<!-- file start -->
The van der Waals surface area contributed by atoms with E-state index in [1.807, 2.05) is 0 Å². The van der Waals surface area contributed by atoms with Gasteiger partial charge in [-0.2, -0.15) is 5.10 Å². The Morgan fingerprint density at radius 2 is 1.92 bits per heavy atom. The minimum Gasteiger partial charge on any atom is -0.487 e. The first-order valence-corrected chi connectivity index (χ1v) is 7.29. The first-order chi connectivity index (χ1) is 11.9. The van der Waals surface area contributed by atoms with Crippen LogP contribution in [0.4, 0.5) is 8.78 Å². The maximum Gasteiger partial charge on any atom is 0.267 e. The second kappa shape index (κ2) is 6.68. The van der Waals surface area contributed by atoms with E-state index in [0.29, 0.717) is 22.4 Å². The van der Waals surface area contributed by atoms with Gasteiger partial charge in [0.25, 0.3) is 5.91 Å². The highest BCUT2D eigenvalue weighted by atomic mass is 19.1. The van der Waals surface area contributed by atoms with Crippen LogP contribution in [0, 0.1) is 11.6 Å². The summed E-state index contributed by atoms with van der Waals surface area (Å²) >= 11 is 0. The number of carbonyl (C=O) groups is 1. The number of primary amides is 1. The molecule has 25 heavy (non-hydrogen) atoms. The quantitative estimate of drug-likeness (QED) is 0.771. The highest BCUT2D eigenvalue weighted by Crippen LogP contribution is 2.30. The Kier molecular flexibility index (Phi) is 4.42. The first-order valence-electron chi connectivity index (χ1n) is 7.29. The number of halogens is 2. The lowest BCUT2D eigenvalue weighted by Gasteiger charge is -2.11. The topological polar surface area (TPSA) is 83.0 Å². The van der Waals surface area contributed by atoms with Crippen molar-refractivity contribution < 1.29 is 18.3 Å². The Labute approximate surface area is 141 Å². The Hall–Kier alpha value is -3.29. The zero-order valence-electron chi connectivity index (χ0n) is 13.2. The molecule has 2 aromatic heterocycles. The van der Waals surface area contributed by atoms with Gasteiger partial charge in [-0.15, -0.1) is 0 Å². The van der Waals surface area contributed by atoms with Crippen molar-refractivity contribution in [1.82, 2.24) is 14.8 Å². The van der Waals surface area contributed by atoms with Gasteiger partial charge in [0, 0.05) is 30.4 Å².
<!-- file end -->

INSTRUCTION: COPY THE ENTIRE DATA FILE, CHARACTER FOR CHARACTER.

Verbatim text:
The van der Waals surface area contributed by atoms with E-state index in [1.807, 2.05) is 0 Å². The van der Waals surface area contributed by atoms with Gasteiger partial charge in [-0.2, -0.15) is 5.10 Å². The Morgan fingerprint density at radius 2 is 1.92 bits per heavy atom. The minimum Gasteiger partial charge on any atom is -0.487 e. The first-order valence-corrected chi connectivity index (χ1v) is 7.29. The first-order chi connectivity index (χ1) is 11.9. The van der Waals surface area contributed by atoms with Crippen LogP contribution in [0.4, 0.5) is 8.78 Å². The maximum Gasteiger partial charge on any atom is 0.267 e. The second kappa shape index (κ2) is 6.68. The van der Waals surface area contributed by atoms with E-state index in [0.29, 0.717) is 22.4 Å². The van der Waals surface area contributed by atoms with Gasteiger partial charge in [0.25, 0.3) is 5.91 Å². The highest BCUT2D eigenvalue weighted by atomic mass is 19.1. The van der Waals surface area contributed by atoms with Crippen LogP contribution in [0, 0.1) is 11.6 Å². The summed E-state index contributed by atoms with van der Waals surface area (Å²) >= 11 is 0. The number of carbonyl (C=O) groups is 1. The number of primary amides is 1. The molecule has 25 heavy (non-hydrogen) atoms. The quantitative estimate of drug-likeness (QED) is 0.771. The highest BCUT2D eigenvalue weighted by Crippen LogP contribution is 2.30. The Kier molecular flexibility index (Phi) is 4.42. The first-order valence-electron chi connectivity index (χ1n) is 7.29. The number of halogens is 2. The lowest BCUT2D eigenvalue weighted by Gasteiger charge is -2.11. The topological polar surface area (TPSA) is 83.0 Å². The van der Waals surface area contributed by atoms with Crippen molar-refractivity contribution < 1.29 is 18.3 Å². The Labute approximate surface area is 141 Å². The Hall–Kier alpha value is -3.29. The zero-order valence-electron chi connectivity index (χ0n) is 13.2. The molecule has 2 aromatic heterocycles. The van der Waals surface area contributed by atoms with Gasteiger partial charge in [-0.15, -0.1) is 0 Å². The van der Waals surface area contributed by atoms with Crippen molar-refractivity contribution in [1.82, 2.24) is 14.8 Å². The van der Waals surface area contributed by atoms with Gasteiger partial charge in [0, 0.05) is 30.4 Å².